Sydney Sekeramayi: Yes, particularly from the Social Democratic Party in Denmark. In Sweden we had Sten Andersson and in Denmark we had Steen Christiansen, the secretary of the Social Democratic Party. He was very strong in supporting us and it led the Danish government, whichever coalition there was, to also support us. On a social note, Steen Christiansen was the best man when the now Foreign Affairs Minister Mudenge had his wedding, so they were very good friends right from that time. We had those contacts. In Finland it was the same. Obviously, in terms of geography Finland was a little further away, but anything that was done by the Social Democratic Party or the Liberal Party in Sweden was emulated in Finland. They would do the same. Whatever appeals we made through Pierre Schori and other leaders of the Swedish Social Democratic Party were disseminated to their friends in the other Scandinavian countries, and their support would come.

Tor Sellström: You represented a party which was outside of what has been called ‘the authentic six’. Did you feel ill treated or in a lesser position vis-à-vis the other African liberation movements— ANC, SWAPO, ZAPU, PAIGC, MPLA and FRELIMO—at the Nordic government level?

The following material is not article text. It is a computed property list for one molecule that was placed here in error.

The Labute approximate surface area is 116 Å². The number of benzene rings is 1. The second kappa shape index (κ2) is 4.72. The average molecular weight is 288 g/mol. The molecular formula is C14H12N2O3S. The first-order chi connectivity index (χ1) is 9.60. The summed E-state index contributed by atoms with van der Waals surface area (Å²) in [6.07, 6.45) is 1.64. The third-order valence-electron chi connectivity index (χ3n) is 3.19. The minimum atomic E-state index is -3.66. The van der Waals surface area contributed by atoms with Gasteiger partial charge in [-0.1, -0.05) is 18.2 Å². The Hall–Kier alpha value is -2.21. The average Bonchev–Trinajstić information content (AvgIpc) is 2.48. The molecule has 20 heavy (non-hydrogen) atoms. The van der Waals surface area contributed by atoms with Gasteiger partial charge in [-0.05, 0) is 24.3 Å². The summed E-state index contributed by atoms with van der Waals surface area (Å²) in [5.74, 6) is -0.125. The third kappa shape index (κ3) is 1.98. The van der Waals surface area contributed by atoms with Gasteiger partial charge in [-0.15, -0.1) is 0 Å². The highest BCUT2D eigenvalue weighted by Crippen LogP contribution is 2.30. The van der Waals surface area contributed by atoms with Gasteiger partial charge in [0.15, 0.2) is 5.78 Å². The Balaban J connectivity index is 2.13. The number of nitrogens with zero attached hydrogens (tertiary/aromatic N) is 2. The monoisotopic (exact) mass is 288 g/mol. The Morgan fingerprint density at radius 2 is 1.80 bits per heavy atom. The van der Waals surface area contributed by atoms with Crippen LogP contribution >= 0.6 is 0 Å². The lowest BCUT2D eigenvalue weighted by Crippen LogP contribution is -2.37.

Sydney Sekeramayi: I think that at the government level there was no real difference. I am not excluding the others, but if you take the Swedish Social Democrats and the Centre Party then, whether under Thorbjörn Fälldin or earlier. Alex Chikwanda from Zambia, later Minister of Finance and also Agriculture under Kaunda, was in Sweden and he was a very good friend of Thorbjörn Fälldin’s. We had been able to make a presentation of ourselves which at the government level did not distinguish between us and ‘the authentic six’. But clearly, if there was a meeting organized by what you might call the pro-Soviet organizations of that time, we would get there and sometimes be humiliated to the extent that even if you had been sent a ticket you would be told that there was a mistake somewhere. You were not expected to attend the meeting. We would accept the situation and go back, but it also made us more committed to support the party. We were able to tell where we did not have any support and we also knew where we had support. We told our leadership in Lusaka and in Dar es Salaam in very clear terms that whatever assistance we were able to mobilize in Scandinavia was from these sectors, but from those other sectors we did not expect very much. We had no illusions. If a meeting was organized by those who called themselves ‘the authentic six’, we would not make lots of efforts to be present. But if we got there, we would make our position very clear. It slowly began to have an impact. If you take an organization like SWAPO, they knew the situation on the ground, how we worked, fighting as hard as anybody else. If you take FRELIMO, in the end they also knew and became our hosts. A change began to develop which was taking into account the objective situation of the fight for the liberation of Zimbabwe, a situation which was no longer dictated by the ideological cul-de-sac of the so-called ‘authentic six’. We were beginning to be accepted as much as our colleagues in ZAPU. But, obviously, there were others who did not want us at all. At the height of the Sino-Soviet dispute, the Soviet Union and all the allies of the Soviet Union would not hear of us. Sometimes that would be unpleasant.